Letters to the Editor



Picts and Gaels


To the Editor:


In the article, “Geographic Patterns of Haplogroup R1b in the British Isles,” which appeared in the Spring 2007 issue of JoGG, Kevin Campbell asserts that “OGAP4 best represents the Pictish ancestry of Scotland”.  He further asserts that, “The Gaels of Ireland, as identified by the DNA signature of OGAP8, are as close as any group to being considered the root line and forbearers of Celts today.  When present in Scotland, it is suggested that OGAP8 represents the signature of the Dal Riada Celts.”


I disagree with these conclusions.  Using the principles of convergence analysis, diversity (genetic distance) and founders modal values, I have analyzed five sets of R1b data and developed the modal values for each set over 37 DYS loci . . . [and identify the Picts and Dal Riada Celts differently].


R. H. McGregor



[Ed Note:  Mr. McGregor presented a detailed analysis of why he disagreed with the statements that he quoted above.  However, as the response from Mr. Campbell shows, this analysis is beyond the scope of his article (and the Letters to the Editor feature) and so it was not necessary to include it here in order for Mr. McGregor’s main comments to be addressed]


Campbell Responds:


First and foremost, I would like to make it clear that the purpose of my article was not to develop new truths regarding the Celts and the Picts.  My aim was to attempt to infer Prof. Sykes’ DNA definitions of them.  Sykes devotes a chapter of his book to the Picts, and one commercial lab even offers a Pict test.  Obviously, some geneticists believe that they have an idea of the DNA signature that defines Pict-ishness.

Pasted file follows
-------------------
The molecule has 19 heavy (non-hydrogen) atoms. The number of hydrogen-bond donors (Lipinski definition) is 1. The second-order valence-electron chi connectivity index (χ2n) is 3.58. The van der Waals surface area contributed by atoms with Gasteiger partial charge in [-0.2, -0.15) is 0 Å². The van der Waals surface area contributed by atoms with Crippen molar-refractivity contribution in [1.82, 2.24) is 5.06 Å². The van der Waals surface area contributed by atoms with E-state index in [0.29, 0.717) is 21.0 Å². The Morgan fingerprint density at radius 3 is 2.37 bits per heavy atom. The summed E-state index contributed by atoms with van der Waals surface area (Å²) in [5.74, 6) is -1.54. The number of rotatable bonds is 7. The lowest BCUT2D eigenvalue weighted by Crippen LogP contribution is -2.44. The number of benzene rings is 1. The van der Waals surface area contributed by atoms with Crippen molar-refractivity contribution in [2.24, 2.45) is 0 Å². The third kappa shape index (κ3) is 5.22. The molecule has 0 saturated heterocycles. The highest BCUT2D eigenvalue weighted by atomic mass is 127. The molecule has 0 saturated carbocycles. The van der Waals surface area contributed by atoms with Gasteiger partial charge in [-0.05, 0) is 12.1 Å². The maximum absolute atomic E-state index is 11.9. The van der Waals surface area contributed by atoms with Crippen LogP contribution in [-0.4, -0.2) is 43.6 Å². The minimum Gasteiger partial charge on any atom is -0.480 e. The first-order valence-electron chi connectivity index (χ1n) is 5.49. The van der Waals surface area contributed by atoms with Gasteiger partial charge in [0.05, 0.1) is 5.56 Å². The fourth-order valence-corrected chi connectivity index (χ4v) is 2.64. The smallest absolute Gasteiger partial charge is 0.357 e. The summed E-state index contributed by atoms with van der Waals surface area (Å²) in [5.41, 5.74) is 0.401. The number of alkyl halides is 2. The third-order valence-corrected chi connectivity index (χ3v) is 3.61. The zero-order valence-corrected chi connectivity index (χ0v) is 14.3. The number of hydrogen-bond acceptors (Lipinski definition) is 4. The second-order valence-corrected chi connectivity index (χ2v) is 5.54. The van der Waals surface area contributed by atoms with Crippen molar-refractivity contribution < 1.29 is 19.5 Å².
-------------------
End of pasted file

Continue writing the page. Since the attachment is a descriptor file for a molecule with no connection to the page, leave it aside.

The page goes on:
I believe I accomplished my objectives in the article.  I re-analyzed the OGAP data and found reasonable evidence that OGAP8 and OGAP4 are the defining haplotypes for the clans identified by Sykes as Dal Riada Celts and Picts.  Whether Sykes’ identifications are ultimately correct or not, is another question.




Randomness of Mutations


To the Editor:


In the article, “A Major Subclade of Haplogroup G2,” by T. Whit Athey (Spring 2007), in the discussion of Table 3, Athey states: “Table 3 illustrates the ratios of the variance in the two populations on each of the 29 DYS markers.  Because of the random nature of mutations, the following ratios ….”  I disagree with this statement.  I do not believe that STR mutations are random.  I will cite two published papers and some of my convergence analysis results to show that mutations are in some sense “controlled/constrained.”


First, I will cite a Review paper:  “Launching Microsatellites: A Review of Mutation Processes and Methods of Phylogenetic Inference”,  D.B. Goldstein and D.D. Pollock, Journal of Heredity, 88:335-342, 1997.  In discussing “Range Constraints on DYS Loci” mutations the authors state: “Perhaps the most compelling evidence that the number of repeats at microsatellite loci is under some form of constraint is simply the absence of alleles of very large size.  Given the high mutation rate, and the very large number of loci that have been characterized, it is clear that if the process were an unconstrained random process we would expect to regularly observe loci with very large alleles.”  Note that subsequent databases published on DYS loci values for different Haplogroups support this observation.